The Evergreen Review
Since The Evergreen Review’s founding in New York City's Greenwich Village in 1957, the literary magazine has been known both for its radical commitment to free expression as well as its devotion to an international array of authors and visual work. In the 20th century, Evergreen was at the center of NYC’s literary and art worlds, publishing works by iconic writers such as Samuel Beckett, Jean-Paul Sartre, Susan Sontag, LeRoi Jones, Kenzaburō Ōe, and many more. The magazine’s history is also closely entwined with the Beat Generation (having published works by William Burroughs, Allen Ginsberg, Lawrence Ferlinghetti, Jack Kerouac and others), sharing with it the ideals of a less conventional society and a commitment to the alternative. It was this movement that anchored New York City's reputation as cultural capital of the country, if not the world—and The Evergreen Review has been at the heart of that movement since its inception. Now, in the 21st century, we aspire to continue our legacy of publishing daring work that interrogates identity through a variety of literary forms. Our focus continues to be on “voices less heard,” says editor-in-chief Dale Peck, as we publish narratives that represent underrepresented people, identities, and ideas, alongside better-known names. We seek out writing that challenges sensibilities and expands understanding of the way people actually live in the world, and the way their truths can be expressed. The Evergreen Review is committed to blurring our individual sense of space and community, to stretching the boundaries of how we engage in conversation.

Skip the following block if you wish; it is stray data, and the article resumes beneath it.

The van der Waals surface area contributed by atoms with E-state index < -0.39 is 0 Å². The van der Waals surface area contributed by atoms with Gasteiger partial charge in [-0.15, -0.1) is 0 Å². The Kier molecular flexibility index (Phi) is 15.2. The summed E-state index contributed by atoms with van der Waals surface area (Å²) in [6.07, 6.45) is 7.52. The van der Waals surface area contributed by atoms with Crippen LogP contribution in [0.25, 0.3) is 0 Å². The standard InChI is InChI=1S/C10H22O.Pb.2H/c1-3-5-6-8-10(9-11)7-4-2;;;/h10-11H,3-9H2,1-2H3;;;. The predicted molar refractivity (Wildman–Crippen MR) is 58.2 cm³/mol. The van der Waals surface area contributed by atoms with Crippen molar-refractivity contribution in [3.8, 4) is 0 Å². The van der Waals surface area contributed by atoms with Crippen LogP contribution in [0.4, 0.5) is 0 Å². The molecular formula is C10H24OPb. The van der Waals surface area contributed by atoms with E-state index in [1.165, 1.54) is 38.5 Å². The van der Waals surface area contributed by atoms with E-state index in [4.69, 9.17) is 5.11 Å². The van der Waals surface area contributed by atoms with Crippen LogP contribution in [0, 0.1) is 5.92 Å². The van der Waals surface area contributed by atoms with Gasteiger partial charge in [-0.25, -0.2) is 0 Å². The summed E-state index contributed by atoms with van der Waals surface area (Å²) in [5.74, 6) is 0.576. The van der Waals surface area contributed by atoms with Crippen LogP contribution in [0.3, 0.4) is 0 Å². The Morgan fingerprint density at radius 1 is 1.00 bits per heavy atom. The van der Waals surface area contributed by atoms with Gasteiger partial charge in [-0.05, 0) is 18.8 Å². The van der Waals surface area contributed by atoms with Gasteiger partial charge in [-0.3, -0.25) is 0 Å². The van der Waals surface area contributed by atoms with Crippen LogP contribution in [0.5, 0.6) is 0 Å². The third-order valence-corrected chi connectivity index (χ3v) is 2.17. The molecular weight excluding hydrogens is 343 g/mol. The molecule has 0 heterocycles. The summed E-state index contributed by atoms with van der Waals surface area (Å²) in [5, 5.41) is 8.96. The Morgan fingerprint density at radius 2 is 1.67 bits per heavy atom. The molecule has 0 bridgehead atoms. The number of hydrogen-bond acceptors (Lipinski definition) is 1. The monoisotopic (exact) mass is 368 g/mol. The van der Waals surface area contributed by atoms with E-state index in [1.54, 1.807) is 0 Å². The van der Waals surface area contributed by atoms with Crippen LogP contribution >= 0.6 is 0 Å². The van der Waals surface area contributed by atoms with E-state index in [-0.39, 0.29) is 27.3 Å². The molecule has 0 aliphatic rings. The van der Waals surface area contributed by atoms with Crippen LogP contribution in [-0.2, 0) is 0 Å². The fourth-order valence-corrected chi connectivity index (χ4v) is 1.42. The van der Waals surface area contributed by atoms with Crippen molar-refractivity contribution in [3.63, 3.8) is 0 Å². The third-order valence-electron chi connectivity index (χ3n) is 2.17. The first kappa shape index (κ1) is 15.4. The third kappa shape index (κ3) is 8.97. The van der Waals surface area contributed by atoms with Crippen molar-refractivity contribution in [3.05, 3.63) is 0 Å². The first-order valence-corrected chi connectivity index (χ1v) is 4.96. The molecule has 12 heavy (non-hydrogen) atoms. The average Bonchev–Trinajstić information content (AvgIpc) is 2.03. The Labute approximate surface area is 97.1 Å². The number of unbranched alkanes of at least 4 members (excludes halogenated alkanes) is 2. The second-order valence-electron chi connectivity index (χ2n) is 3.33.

|3 Books in JSTOR||Copyright Date|
|The Cat in the Hat for President: A Political Fable||1980|
|The Enchanted Prince||2018|
|Samuel Beckett Is Closed||2018|